There is a lack of high-quality evidence to guide treatment decisions for GPP. Widely used, currently available treatments such as acitretin, methotrexate, cyclosporin, and biologics have limited evidence on efficacy and safety for treating GPP. In my experience, currently available therapies are too slow to control flares, and they do not adequately prevent new flares or offer clear skin.
In most countries, including Malaysia, no drug is specifically approved for the treatment of GPP, and there is no national or regional guidance for the management of GPP. Treatment recommendations made by available management guidelines for GPP, mainly from the US and Japan, are based on case series and single-arm, open-label studies. However, the era of targeted therapy and randomized controlled trials (RCT) for GPP is here.
What new studies and drugs should dermatologists look at when considering GPP treatment?
Identifying IL-36 signaling as the key pathway driving the inflammation seen in GPP has resulted in the availability of two IL-36R antibodies — spesolimab and imsidolimab — targeting this novel pathway.
In a phase I proof-of-concept trial, rapid skin and pustular clearance were observed in all seven patients with moderate to severe GPP flares after a single dose of IV spesolimab 900 mg, without any worrisome safety concerns when followed up till week 20, suggesting that IL-36 is a promising therapeutic target for GPP. This trial informed the design and rationale of the first double-blind, placebo-controlled trial (RCT) on GPP, the Effisayil 1 study.
Effisayil 1 successfully randomized 53 patients with moderate to severe GPP to spesolimab or placebo in a 2-to-1 ratio and showed that spesolimab was significantly more efficacious than placebo in clearing pustules and all skin lesions at week one. The primary endpoint — pustular clearance at week one — was achieved by 54% of patients on spesolimab compared to 6% of patients on placebo, and clear/almost clear skin was achieved by 43% of patients on spesolimab versus 11% in the placebo arm.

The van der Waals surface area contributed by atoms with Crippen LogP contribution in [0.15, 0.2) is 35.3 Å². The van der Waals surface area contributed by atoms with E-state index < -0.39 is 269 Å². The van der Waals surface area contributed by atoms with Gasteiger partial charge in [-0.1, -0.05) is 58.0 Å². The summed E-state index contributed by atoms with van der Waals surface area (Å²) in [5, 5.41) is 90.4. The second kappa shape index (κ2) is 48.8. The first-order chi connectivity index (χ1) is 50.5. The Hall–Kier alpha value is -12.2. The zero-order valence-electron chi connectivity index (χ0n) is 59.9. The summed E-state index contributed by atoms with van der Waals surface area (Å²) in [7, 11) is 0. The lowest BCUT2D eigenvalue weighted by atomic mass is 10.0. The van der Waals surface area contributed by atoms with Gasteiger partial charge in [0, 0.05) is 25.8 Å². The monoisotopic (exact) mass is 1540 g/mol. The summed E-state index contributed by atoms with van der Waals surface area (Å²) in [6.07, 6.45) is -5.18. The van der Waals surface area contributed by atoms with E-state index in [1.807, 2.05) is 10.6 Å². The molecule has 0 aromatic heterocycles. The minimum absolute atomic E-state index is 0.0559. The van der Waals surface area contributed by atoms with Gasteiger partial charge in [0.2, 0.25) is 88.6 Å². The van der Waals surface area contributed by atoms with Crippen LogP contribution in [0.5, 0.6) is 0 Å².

The speed of pustular clearance was awe-inspiring. Pustule clearance was seen as early as one day, and clear/almost clear skin as early as two days after IV spesolimab 900 mg. Pustules melted away in about four hours after spesolimab infusion in one of my patients.
Pustular and skin clearance with spesolimab were accompanied by:
- Clinically significant improvements in Pain VAS (visual analog scale)
- Clinically significant improvements DLQI (Dermatology Life Quality Index)
- Resolution of neutrophilia
- Elevated CRP
Overall, spesolimab showed an acceptable safety profile. The overall rates of adverse events were generally comparable between spesolimab and placebo treatment groups during week one.
Imsidolimab has also shown promising initial results in GPP. In a 16-week phase II study (Gallop study), the primary endpoint of improvement in Clinical Global Impression was achieved by six out of eight patients with moderate-to-severe GPP who received IV imsidolimab 750 mg on day one, followed by 100 mg subcutaneous doses every four weeks, confirming that IL-36 is the right therapeutic target for GPP.
What will the next phase of testing look like, and what do you think this means for the future of GPP treatment?
This is the first time we have robust evidence of the efficacy of a therapeutic agent for GPP. Spesolimab is the first treatment that specifically targets the IL-36 pathway for treating GPP flares. It has been evaluated in an adequately powered, randomized, placebo-controlled trial and provided robust evidence of its efficacy in aborting GPP flares rapidly with an acceptable safety profile.
Longer exposure to spesolimab is being evaluated in Effisayil 2, a 48-week, multi-center, randomized, double-blind, placebo-controlled, phase IIb dose-finding study and a 5-year open-label extension study.
Another ongoing RCT on GPP is Germini 1, a phase III randomized, double-blind, placebo-controlled study to evaluate the efficacy and safety of imsidolimab in the treatment of adult subjects with GPP.
These RCTs will provide robust evidence on the efficacy and safety of spesolimab and imsidolimab in treating GPP. If the impressive results of earlier studies are replicated, we may be able to offer patients with GPP a highly efficacious targeted therapy in a few years’ time.